Smokers whose lungs appear to be clear are in fact harboring airway cells that show early signs of impairment similar to that found in lung cancer, researchers have discovered. Physical examinations, lung function tests, and chest x-rays are not sensitive enough to pick up these very early changes, leading patients to mistakenly believe that they have incurred no smoking-related lung damage.

Activation of the human embryonic stem cell (hESC)–signature genes has been observed in various epithelial cancers, explained a team led by Ronald G. Crystal, MD, in a Stem Cells paper. These genes are normally expressed in developing embryos, but are also activated in the most aggressive lung cancers.

In their own study of airway epithelial cells from 21 healthy nonsmokers and 31 smokers with no symptoms of lung disease and with normal x-ray and chest findings, Dr. Crystal and colleagues found that the hESC signature is selectively induced in the airway basal stem/progenitor cell population of healthy smokers, with a pattern similar to that activated in all major types of lung cancer found in humans.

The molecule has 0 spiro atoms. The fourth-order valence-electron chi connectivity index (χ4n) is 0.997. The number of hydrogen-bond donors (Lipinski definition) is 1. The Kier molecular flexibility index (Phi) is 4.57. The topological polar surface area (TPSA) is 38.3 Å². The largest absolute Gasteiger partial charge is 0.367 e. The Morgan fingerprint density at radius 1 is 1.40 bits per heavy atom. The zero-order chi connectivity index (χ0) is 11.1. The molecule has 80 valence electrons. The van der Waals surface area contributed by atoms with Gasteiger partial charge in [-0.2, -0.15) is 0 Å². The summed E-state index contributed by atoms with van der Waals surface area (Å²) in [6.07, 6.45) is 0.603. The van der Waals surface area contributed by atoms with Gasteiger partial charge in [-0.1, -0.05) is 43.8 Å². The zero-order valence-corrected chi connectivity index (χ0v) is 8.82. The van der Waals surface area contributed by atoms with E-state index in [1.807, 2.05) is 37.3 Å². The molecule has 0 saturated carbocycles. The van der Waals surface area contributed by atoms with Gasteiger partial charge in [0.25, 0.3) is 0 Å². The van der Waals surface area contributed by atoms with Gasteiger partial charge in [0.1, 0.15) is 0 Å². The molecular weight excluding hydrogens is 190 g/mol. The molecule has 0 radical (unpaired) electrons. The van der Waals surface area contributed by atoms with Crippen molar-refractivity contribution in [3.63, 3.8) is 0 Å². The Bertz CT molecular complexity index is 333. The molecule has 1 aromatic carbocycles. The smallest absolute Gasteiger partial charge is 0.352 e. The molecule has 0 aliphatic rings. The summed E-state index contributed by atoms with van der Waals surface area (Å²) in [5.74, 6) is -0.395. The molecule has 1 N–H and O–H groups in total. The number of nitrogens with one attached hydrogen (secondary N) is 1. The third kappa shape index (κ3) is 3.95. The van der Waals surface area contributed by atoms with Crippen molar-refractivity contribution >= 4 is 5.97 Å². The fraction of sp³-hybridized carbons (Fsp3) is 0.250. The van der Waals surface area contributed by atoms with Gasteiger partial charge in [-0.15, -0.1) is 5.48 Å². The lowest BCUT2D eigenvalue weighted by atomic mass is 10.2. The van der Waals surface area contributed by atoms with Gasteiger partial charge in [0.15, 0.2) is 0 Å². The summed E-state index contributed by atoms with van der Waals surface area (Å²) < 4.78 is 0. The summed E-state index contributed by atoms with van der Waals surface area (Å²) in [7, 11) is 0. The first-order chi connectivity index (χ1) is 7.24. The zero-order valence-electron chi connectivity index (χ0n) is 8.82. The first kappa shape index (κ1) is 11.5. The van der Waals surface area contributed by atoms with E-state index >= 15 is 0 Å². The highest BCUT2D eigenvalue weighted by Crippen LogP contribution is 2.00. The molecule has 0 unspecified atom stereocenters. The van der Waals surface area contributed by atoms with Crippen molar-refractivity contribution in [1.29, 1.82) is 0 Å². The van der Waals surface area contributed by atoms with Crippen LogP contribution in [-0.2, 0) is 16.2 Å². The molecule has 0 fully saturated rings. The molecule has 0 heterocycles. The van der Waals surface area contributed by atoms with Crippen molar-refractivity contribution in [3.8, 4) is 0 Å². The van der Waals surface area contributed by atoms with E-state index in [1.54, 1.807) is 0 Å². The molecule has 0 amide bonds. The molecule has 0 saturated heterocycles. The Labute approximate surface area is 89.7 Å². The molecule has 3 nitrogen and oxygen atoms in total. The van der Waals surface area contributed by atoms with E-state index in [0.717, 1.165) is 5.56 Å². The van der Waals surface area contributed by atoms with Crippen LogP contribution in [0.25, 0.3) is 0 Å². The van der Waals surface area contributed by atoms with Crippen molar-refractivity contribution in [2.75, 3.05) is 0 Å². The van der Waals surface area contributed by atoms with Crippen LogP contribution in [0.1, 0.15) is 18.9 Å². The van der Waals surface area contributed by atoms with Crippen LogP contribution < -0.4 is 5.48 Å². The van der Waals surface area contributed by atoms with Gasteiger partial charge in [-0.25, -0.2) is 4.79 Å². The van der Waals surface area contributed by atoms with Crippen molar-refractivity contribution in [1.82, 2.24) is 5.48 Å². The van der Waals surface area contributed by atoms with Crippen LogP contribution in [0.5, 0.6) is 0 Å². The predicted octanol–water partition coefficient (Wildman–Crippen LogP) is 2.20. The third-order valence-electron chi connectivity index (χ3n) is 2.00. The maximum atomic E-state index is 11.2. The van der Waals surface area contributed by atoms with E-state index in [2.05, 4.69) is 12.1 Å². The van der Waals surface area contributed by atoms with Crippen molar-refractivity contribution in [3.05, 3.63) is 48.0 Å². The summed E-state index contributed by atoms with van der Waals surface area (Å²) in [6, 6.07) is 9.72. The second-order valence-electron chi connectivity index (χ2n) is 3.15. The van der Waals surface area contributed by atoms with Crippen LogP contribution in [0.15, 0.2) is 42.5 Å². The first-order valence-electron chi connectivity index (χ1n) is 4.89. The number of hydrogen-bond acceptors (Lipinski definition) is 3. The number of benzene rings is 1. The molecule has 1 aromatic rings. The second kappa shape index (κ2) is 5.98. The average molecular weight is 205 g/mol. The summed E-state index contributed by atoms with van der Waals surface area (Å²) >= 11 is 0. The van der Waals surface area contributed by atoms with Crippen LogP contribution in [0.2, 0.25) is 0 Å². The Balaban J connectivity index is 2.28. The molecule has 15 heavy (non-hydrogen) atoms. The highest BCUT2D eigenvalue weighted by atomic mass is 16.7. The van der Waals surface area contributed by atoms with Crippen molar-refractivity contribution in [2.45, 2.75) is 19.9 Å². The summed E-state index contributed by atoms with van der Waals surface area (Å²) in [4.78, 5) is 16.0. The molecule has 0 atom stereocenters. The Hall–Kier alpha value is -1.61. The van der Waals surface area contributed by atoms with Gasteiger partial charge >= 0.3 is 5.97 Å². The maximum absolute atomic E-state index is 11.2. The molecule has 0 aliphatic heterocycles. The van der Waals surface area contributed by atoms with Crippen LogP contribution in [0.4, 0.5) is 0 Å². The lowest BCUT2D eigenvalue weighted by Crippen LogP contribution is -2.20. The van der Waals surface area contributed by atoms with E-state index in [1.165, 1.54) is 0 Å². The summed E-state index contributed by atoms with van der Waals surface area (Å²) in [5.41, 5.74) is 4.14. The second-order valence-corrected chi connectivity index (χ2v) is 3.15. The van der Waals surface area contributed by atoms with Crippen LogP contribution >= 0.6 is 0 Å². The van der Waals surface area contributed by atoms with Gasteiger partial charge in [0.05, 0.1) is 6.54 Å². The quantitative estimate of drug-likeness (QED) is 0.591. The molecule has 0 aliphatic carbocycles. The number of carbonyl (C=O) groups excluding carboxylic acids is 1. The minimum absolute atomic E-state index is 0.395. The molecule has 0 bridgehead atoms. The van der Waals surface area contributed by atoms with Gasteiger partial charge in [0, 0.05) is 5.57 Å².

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“We were surprised to see that the smokers were expressing these very primitive human embryonic stem cell genes,” Crystal affirmed in a separate statement. “These genes are not normally functioning in the healthy lung.”

As Crystal noted, smoking strips lung cells of some of their genetic programming, and they take on the appearance of more primitive cells. “It doesn’t necessarily mean you will develop cancer, but the soil is fertile to develop cancer.”